“Yannick Murphy is a uniquely talented writer who manages to turn everything on its head and make dark, funny, shocking and beautiful prose out of the detritus of growing up poor, fatherless, and cockeyed. She is fearless.”

—Lily Tuck, winner of the 2004 National Book Award

“Yannick Murphy’s long-awaited Here They Come is a unique combination of rare linguistic lyricism with brutal and brilliant prose. It is an unrelenting portrait of family, terrifying for its honesty, its willingness to be ugly and elegant. Haunting.”

—A.M. Homes, author of The Safety of Objects and The End of Alice

She’s scooped up her share of writing awards, but this week Yannick Murphy leaps beyond the intelligencia and literati and lands smack in the pulp of People magazine tomorrow, or so she says. Not sure if it’s the one with Brad and Angelina on the cover or Angelina and Brad.

Anyway, do yourself a favor and do the unthinkable — go pick up and read this actual hardcover book, and stop reading this electronic drivel.

Following the paper entrail

In the continuing saga of great product code names being ditched in favor of the banal, Microsoft folds Origami:

Formerly known as “Origami,” the “UltraMobile PC” is Microsoft’s new name for a smaller version of its Tablet PC, but redesigned as a more multimedia-oriented device. Although the concept was launched together with a mysterious Web campaign and other secrecy, partner Intel had a version of “Origami” on display at the WinHEC 2005 showcase, minus the hype.

The first wave of devices are part of an extensive family of products envisioned by Microsoft. In a FAQ distributed to the press, Microsoft claimed that “UMPCs will eventually become as indispensable and ubiquitous as mobile phones are today.”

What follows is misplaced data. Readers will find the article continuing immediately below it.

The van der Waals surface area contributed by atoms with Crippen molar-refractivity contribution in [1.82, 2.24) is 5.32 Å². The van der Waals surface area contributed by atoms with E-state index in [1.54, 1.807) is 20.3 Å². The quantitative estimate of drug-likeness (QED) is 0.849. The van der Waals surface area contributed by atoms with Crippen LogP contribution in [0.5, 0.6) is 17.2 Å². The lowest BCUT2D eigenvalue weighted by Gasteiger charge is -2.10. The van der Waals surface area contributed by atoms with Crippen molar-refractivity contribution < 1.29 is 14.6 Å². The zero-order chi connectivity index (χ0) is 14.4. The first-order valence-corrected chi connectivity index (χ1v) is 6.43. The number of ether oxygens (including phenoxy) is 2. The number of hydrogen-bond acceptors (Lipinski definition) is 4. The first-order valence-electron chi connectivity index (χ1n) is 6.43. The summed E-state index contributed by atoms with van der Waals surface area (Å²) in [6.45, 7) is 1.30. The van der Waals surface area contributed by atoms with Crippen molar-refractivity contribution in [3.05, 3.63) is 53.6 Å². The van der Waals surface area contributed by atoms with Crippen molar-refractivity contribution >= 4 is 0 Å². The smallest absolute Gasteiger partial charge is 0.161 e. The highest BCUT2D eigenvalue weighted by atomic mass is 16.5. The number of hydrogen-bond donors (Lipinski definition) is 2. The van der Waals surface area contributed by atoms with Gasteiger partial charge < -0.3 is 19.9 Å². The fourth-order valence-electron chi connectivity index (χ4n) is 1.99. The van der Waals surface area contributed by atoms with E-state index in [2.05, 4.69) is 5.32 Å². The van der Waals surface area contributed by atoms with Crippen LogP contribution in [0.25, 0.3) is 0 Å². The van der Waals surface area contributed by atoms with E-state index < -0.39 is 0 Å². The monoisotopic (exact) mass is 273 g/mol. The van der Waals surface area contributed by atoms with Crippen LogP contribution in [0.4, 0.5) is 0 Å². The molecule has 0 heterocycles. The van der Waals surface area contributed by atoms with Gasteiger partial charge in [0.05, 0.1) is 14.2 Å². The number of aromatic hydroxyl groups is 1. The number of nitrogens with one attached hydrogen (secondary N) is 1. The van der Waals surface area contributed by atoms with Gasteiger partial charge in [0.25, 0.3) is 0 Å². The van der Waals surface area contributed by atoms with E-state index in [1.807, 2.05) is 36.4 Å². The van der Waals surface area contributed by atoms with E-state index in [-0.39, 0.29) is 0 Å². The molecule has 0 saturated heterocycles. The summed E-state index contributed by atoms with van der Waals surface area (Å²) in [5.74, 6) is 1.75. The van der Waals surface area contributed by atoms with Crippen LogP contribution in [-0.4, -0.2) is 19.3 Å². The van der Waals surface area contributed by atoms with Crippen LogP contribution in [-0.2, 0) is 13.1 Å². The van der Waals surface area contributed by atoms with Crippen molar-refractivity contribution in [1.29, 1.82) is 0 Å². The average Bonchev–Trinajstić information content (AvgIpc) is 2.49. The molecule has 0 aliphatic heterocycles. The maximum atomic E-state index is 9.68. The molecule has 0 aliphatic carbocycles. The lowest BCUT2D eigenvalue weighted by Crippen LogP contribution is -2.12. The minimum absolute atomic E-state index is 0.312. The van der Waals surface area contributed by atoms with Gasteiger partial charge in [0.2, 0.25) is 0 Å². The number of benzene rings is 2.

Handheld, smartphone, personal digital assistant, notebook, laptop, hiptop, mobile manager, ultralight, sub-notebook, pocket PC, tablet, tablet-mini PC, mini-PC, mobile media companion, and now ultramobile PC.

They should have let Origami define the category on its own rather than creating yet another confusing sub-sub category. BlackBerry defines itself as a BlackBerry, nothing else. iPod’s refusal to create a subcategory descriptor has allowed the name to become a brand that has transcended the original device, and the name is now used on full-blown home stereo equipment. When the iPod device evolves and becomes more and more multifunctional, it will still be an iPod. BlackBerry’s passing on categorizing itself has allowed it to both define and defy the category, offering all combination of functionality across multiple product lines.

Microsoft ditched Origami and embraced Ultramobile PC in a lust to own the category by defining it, hoping the name for the device would become synonymous with the category. Unfortunately, the descriptive Ultramobile PC joins a sea of other sub-category descriptors that are attempting to slice and dice mindshare with every miniscule evolutionary step in product development. The result is yet another pointless subdivision that brings confusion, not clarity, to the forefront. Origami at least had a shot of becoming a category defining name and then morphing into a brand name that transcends the category, a la BlackBerry and iPod. Ultramobile PC has no shot at either goal.

It’s too bad, Origami is an interesting twist on the paper (pun intended) naming theme already in place, denoted by notebook, notepad and tablet.

And by the bye, “entrail”as in fold, not the other one.